Part of this could be due to the fact that I spent more of my time on the Hightower on lower-traction trails. But when comparing it to the Megatower, it’s also in part due to the fact that the Hightower gives up its braking traction sooner than the Megatower because you are simply using up your available suspension sooner on the Hightower vs. the longer-travel Megatower. And yet, I was often carrying nearly identical — or sometimes even faster speeds — into corners on the Hightower. The grippy Maxxis Minion DHR2 was appreciated in these instances, and really, this isn’t a knock against the Hightower. I like that it’s so capable at speed that I need to pay more attention to my braking points. But it’s also worth noting that I did need to.
Dylan: Especially for a ~140mm-travel bike, the Hightower has impressed me on the descents. Its geometry numbers, combined with its more progressive suspension vs. old VPP bikes, create a stable and fairly forgiving ride on the way down. The Hightower does a great job handling chunky sections of trail and maintains plenty of traction, all without feeling particularly demanding.
At the same time, it was hard for me to find a scenario where the Hightower felt like “too much bike” — even on flatter, mellower trails, the Hightower felt responsive and sensible. Pumping over obstacles and popping off features was totally doable and it did a great job of carrying speed in these instances.
On the other hand, it was also hard to find the limits of the Hightower. I was able to push myself on some of the fastest, steepest descents in the Gunnison Valley without feeling like I didn’t have “enough bike” under me. The Hightower is one of the few cases where it actually felt like it could handle it all, and do so quite well.
I also spent a couple of rides on the Hightower on jump trails like Crested Butte’s Luge, Teaser, and Lower Avery. The Hightower is not difficult to get airborne, and riders who know how to jump a bike will not be disappointed in its ability to leave the ground. That being said, I wouldn’t necessarily categorize the Hightower as a super “poppy” or “playful” bike, as I think its more notable trait is how stable it feels (for a bike in this class) when heading down the fall line. Just know that the Hightower won’t hold you back if you enjoy bike-park-esque jump trails.
I also agree with Eric that the Hightower is able to smooth out the trail more effectively than the Megatower. As Eric noted, this makes sense when you think about the intended use of each bike. Since the Megatower is designed to be more of an EWS-race rig, it is meant to carry speed better through rock gardens and high-impact corners. The Hightower feels more forgiving and less speed-oriented in these situations, allowing you to be lazier and less game-on when it comes to line choice and body positioning, whereas the Megatower requires attentive, aggressive, and powerful riding. The Hightower is a much better choice for beginner to intermediate riders in this regard, and would be my suggestion over the Megatower for riders in that experience range looking to hop on a capable Santa Cruz 29er.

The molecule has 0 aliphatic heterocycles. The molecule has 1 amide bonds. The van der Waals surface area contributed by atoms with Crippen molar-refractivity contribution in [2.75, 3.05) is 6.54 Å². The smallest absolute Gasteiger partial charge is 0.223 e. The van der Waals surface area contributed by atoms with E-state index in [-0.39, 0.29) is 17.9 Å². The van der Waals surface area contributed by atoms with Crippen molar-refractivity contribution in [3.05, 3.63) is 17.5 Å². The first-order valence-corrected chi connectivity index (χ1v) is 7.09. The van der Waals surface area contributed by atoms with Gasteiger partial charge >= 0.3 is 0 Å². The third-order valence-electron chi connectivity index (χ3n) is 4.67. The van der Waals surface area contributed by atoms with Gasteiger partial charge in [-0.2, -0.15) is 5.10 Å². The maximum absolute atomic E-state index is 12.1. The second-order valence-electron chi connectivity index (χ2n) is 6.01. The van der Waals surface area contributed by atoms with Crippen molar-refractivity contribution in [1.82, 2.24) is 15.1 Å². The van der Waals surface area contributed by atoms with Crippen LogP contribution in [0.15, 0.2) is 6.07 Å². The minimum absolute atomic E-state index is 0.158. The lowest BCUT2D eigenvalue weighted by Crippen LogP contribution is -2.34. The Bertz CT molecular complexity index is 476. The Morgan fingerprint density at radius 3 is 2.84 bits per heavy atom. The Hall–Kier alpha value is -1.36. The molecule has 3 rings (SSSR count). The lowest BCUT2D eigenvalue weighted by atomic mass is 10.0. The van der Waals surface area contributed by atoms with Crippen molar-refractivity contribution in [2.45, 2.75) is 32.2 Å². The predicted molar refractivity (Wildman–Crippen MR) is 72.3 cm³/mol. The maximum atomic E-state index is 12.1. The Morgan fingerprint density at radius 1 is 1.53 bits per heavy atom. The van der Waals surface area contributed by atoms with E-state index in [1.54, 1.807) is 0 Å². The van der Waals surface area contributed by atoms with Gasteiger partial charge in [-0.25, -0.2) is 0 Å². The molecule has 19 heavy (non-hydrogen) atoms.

Jonathan: Did someone say “lazier” and “less game-on”? I’ll take it! While Eric and Dylan have both talked about how capable the Hightower is, I really want to underscore Dylan’s claims about how forgiving this bike feels. I’ve found the Hightower to be quite confidence-inspiring on lines that I haven’t ridden before where I am probably squeezing the brakes more than I’d like to admit.
So while Eric and Dylan have both talked about the capability of this bike at speed (and I’d agree), I’ve been equally or more impressed by how compliant this bike feels when I’m failing to maintain enough speed up technical climbs, or when I’m being overly cautious on rougher descents. In three words, I’d call this bike stable, confidence-inspiring, and forgiving — even at moderate and slower speeds.
Dylan: After spending a little more than a season on a Santa Cruz Hightower LT and about 4 rides on the previous v1 Hightower, the latest v2 Hightower outshines both bikes in terms of descending. With modern geometry that is slacker and longer than both bikes, the v2 Hightower provides a more stable platform, particularly on steep, rough trails.
As we’ve mentioned a few times now, both Eric and I enjoy the lower-link-driven VPP suspension as opposed to the upper-link-driven style that was used on both the v1 Hightower and Hightower LT. Riders who prefer a poppier, more lively bike on the way down might prefer the Hightower LT over the v2 Hightower, as I found the v2 Hightower felt more inclined to track on the ground while the Hightower LT was easier to get in the air.
As far as climbing goes, the v1 Hightower felt less inclined to sink into its travel and more efficient overall on the uphill than its successor, which I’d mostly chalk up to the two bikes’ different leverage curves and the fact that the original Hightower I rode was lighter, had 5 mm less travel in the rear, and 10 mm less in the front. Compared to the Hightower LT, the v2 Hightower has felt more efficient overall on the uphill.
Hightower vs. Yeti SB130